March 22, 2008

You Know You Want It

Dunno. Just in the mood for some more Chocolate Milk here on Chocolate Bunny Eve. I’m heading out for a few days and wanted to leave you with a groove that I find as addictive as high concentrations of cacao.

I’ve featured Chocolate Milk cuts here several times; and I’ve got links to those posts below
*. They’re good to read again, not for what I’ve said, but for the comments of the band’s drummer, Dwight Richards, who has been writing in here from time to time since the first few months of HOTG. Maybe we can summon him up again to shed more light on this number. Hope so.

I’ve previously admitted that I was a late arrival to the CM party; and once in, I was slow to engage. At first, I was looking for something “New Orleans” about their music, some of that truly ratty funk that the steamy city can exude, some eccentric expression that could have arisen nowhere else, instead of paying attention to what they were actually doing. A band of high quality musicianship, material, and frequently great grooves, Chocolate Milk made a conscious decision to attune their sound and vibe to appeal to listeners not only in, but far beyond, the confines of the Crescent City. Call it a more “commercial” sound, if you will; but, if you heard this group without knowing anything about them, you likely would not immediately suspect that Professor Longhair, Smokey Johnson, or Allen Toussaint, to shorten severely a long list of local influencers, were lurking in their collective woodshed, and, in the latter’s case, in the control room. Once I figured that one out, I started to dig them for what they had to offer rather than what my expectations were.

Still, I am definitely more of a fan of Chocolate Milk’s output with Toussaint producing - their first four albums – than I am of their subsequent work with George Tobin and, even later, Allen Jones of the Bar-Kays. There’s still some essence of Chocolate City funk below the surface. Toussaint and Marshall Sehorn of Sansu Enterprises in New Orleans took the band on around 1975 and secured their deal with RCA, while released their impressive first LP,
Action Speaks Louder than Words **
. The producer wrote some of their material over the next few years; but the band could do just fine for themselves in that department, working with Toussaint on the arrangements. Unfortunately (there’s that downbeat qualifier again), while their songs occasionally got into the upper reaches of the R&B charts, CM never could get enough traction to completely break out nationwide, no matter who was calling the shots and how good those shots were.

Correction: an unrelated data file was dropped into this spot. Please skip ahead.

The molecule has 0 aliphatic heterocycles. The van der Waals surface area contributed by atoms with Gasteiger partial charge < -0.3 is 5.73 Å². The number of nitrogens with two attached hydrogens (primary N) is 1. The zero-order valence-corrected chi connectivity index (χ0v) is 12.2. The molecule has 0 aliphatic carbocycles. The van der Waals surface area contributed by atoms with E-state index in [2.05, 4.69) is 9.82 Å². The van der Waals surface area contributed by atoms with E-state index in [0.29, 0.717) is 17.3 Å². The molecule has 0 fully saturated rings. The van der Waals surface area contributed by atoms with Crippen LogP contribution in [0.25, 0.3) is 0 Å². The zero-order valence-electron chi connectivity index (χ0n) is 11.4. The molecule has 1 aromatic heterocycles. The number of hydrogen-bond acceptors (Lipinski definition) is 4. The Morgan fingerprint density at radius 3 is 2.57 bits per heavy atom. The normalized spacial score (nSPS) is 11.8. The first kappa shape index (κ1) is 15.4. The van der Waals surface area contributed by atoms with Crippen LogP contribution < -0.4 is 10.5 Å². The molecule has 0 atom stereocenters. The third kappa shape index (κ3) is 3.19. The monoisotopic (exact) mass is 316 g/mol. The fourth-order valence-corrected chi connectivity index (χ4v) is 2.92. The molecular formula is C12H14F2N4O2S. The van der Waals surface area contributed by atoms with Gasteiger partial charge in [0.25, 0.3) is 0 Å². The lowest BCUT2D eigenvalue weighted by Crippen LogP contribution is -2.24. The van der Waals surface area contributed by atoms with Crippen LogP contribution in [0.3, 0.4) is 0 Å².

Since I pick the tunes here, mainly going for what moves me, my biases are fairly evident. All I can offer are a few points of departure and a bit of background. Then, it’s up to you to apply the salt grains as needed and, if you’re interested, explore this band in more detail for yourself. Hope you’ll continue to do that.

"Say Won'tcha"
Chocolate Milk, from Milky Way, RCA, 1979

I have long relished the groove of “Say Won’tcha”, a creation of the band as a whole that appeared on their final LP under Toussaint’s direction, Milky Way, recorded wholly in Los Angeles and released in 1979. What the song, which charted as high as #39, lacks in lyrical heft, it more than makes up for with its deft, intricate, polyrhythmic arrangement of simple parts, something Toussaint could bring out so well in a willing and able aggregation. The continual swirl of the bubbly ingredients spins this confection into a dancing froth of funk – a Chocolate Milk Shake – so tasty, it’s hard not to overindulge. Sweet.

Couldn’t think of a better way to start celebrating the rites of Spring

March 16, 2008

The Sister Steps Out At Last

NOTE: Those of you who have been along for the ride for the past few years may recall that I featured an amazing funk tune from The Sister And Brothers, "Yeah, You Right" back in 2005, just about a week before Katrina blew in. I have recently updated that post with new details on the sessions and those involved and re-activated the audio while we also take a look at the third and seemingly final single from that aggregation. I encourage you long-timers and new readers alike to check out the song and revised background there before, during, or after you take in the current post, because I am writing it assuming that you have. That's what links are for.

"Ack-A-Fool" (R. Shaab)
The Sister & Brothers, Calla 175, 1970

(Tune in to HOTG Internet Radio)

After The Sister And Brothers only two Uni singles tanked, the label obviously dropped them. I wasn't even aware that they had another release until I quite by accident ran across this on the Calla label, dating from 1970, a lucky break to be sure. Before even listening to the songs, the label provided me with the previously unknown identity of the lead singer, Sister Geri, a/k/a Geraldine Richard, who also arranged both sides with producer Ron Shaab. I still haven't come up with any further information about her, but it's a start. As previously posted, Cold Grits played on the Uni sessions; but it is still unclear whether all, some, or none of them appeared on the Calla tracks, although the b-side makes me think that’s possible. At any rate, the third time was not the commercial charm for Sister Geri, Shaab, and the Brothers.